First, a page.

This isn’t promising to be a good day. As a matter of fact it seems as if it might really be a day I don’t like at all. I can feel the anger building, the kind of anger where I imagine myself throwing a brick through my living room window just to hear the crash of broken glass, and the sight of the brick flying out surrounded by lethal looking shards of sparkling crystals. It’s how I feel inside. I’ve had enough. I don’t want to deal with another decision, another problem, or another minute of the suffering of my little dog.
His situation seems to be the culmination of a whole series of events that have added up to more than I have the resources to willingly carry right now. Of course another way of looking at this, and the piece I would point out to any friend talking to me about it, would be to think that I’ve finally reached a limit on the feelings I’ve been stuffing for years. I call it “enough,” but what am I really saying? Enough loss, enough pain, enough change, enough personal evolution for about three lifetimes and I don’t want anymore, ever. I want to throw the brick through the window, as if that would help. I want to stomp my feet and have a hissy fit.
I’m thinking instead maybe this is an opportunity for me to allow my own humanity and sensitivity to come to the fore and acknowledge that making a decision about what to do with my buddy, my little yellow dog, hurts. It hurts because I can’t seem to find a decision to make about him that doesn’t involve lots of pain for him in the form of surgery, or death.
The surgery might not even help. It looks like he needs one of the disks in his neck worked on or replaced. Otherwise he’s in terrible pain and just lies around the house, or in his bed, and does nothing. He tips his tail if I walk over and talk to him or pat him. There’s no easy answer. I’ll take him to the vet, yet again, later today. We’ll probably do another round of steroids, muscle relaxants and pain killers, and for a couple of weeks my dog will feel better and maybe act himself. Maybe not.
When I got him at the Humane Society almost three years ago, his name was Rocky. His disposition was so sunny and happy and full of joie-de-vivre, that I changed his name to Chipper. I call him “Chippy” for short. His delights in life were chasing squeaky toys and going for walks and leaping up onto the couch back every chance he got to look out the window at the world going by. Every time I came in the door to my house he was there, dancing on his hind legs in joy at seeing me. Now he stays in his bed, not even walking across the living room to say hello. He’s three and a half years old. He holds his head absolutely still, only his little brown eyes following me wherever I go.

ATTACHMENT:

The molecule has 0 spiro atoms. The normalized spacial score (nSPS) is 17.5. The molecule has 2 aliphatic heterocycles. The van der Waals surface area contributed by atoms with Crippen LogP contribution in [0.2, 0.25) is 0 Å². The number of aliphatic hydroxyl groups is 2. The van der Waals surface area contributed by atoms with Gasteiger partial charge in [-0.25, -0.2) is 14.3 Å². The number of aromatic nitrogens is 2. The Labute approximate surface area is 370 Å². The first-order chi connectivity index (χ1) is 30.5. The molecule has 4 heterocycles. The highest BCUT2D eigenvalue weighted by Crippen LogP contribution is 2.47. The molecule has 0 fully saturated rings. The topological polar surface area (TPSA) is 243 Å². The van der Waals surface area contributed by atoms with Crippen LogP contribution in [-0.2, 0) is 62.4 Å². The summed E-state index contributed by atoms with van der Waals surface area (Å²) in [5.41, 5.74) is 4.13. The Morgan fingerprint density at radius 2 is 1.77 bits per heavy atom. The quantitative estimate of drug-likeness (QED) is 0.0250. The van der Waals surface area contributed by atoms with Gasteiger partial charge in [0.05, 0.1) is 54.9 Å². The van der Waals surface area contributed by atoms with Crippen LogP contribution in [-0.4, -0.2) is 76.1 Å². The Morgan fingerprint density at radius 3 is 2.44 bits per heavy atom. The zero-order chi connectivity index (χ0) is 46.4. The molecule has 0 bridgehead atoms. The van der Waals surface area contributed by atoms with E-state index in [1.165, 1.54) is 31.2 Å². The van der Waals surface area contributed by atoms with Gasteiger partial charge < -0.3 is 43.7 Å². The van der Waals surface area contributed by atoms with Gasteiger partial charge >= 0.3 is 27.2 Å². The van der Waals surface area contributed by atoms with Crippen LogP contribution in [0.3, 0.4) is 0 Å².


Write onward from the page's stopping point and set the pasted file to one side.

Ten years ago, well, really ten and a half since it’s June now, my brother died a few days before Christmas. I was devastated. I had a German Shepherd/Malamute mix at the time that became semi attached to my leg after Jim was gone. She walked with me upstairs, or downstairs, or lay on the floor next to me if I sat. She put her big head under my hand and leaned on my leg whenever we walked anywhere. She put her head on my feet when I sat in my armchair. Without her my grief might have had no relief. I knew she sensed my pain. At Thanksgiving that year following Jim’s death, she was poisoned and died within a couple of days.
The next year my daughter graduated from high school and went off to college. True, her school was a state school and not that far away, but she was no longer part of my everyday life. We sold her horses and the arena stood empty in the sun. My first baby had flown the nest.
The majority of the following year was tough because my marriage was breathing its last gasps. No matter how much I tried to work on it, or talk to my husband about what was going on for me, there was no resolution. Add to that my mother, who lived in another state, was in failing health and struggling to keep living independently. She seemed to have lost most of her spark after her son died, shortly followed by the death of her last good friend. The next spring my mother died.
I’ll rush through the last five years…I filed for divorce, got divorced, my daughter moved to New Zealand and then Australia, my son graduated from high school and moved out, I had a hysterectomy, we put the oldest dog, Lucy (16), to sleep, and a bunch of other stuff, too. We put the other old doggie to sleep shortly after my daughter came back from Australia. She moved in with me while she finished college and then moved out again when she graduated. Not everything is bad, but even good changes require work to adust to.
The nice way to put this is that I have had a lot on my plate. Some days I lose patience with what I have to deal with, even though I appreciate the fact that my load to carry is much less than some. Some days I’m looking around for a brick.
Resilience, according to the Encarta Dictionary, is “the ability to recover quickly from setbacks…to bounce back quickly from challenges.” People who have had a lot of recent setbacks sometimes have a hard time being resilient in the face of challenges, like illness, or loss, or having your best furry friend have health issues.
Here’s my sense of my own “resilience.” Right now I don’t have any. I just don’t see myself as Tigger in Winnie the Pooh. I’m afraid I’m all out of bounce. I don’t want my dog to have an iffy, dangerous, expensive surgery with an unpredictable outcome. I don’t want him to be in pain anymore, either. Least of all, do I want to lose him.
Some days, no matter how much you might want to, you just can’t start over. You simply have to “Keep on keeping on,” as my grandfather used to say. I’m trying. The majority of the time I do fine. Today, however, I’ll be frank with you. Today, I’d still like to throw the brick.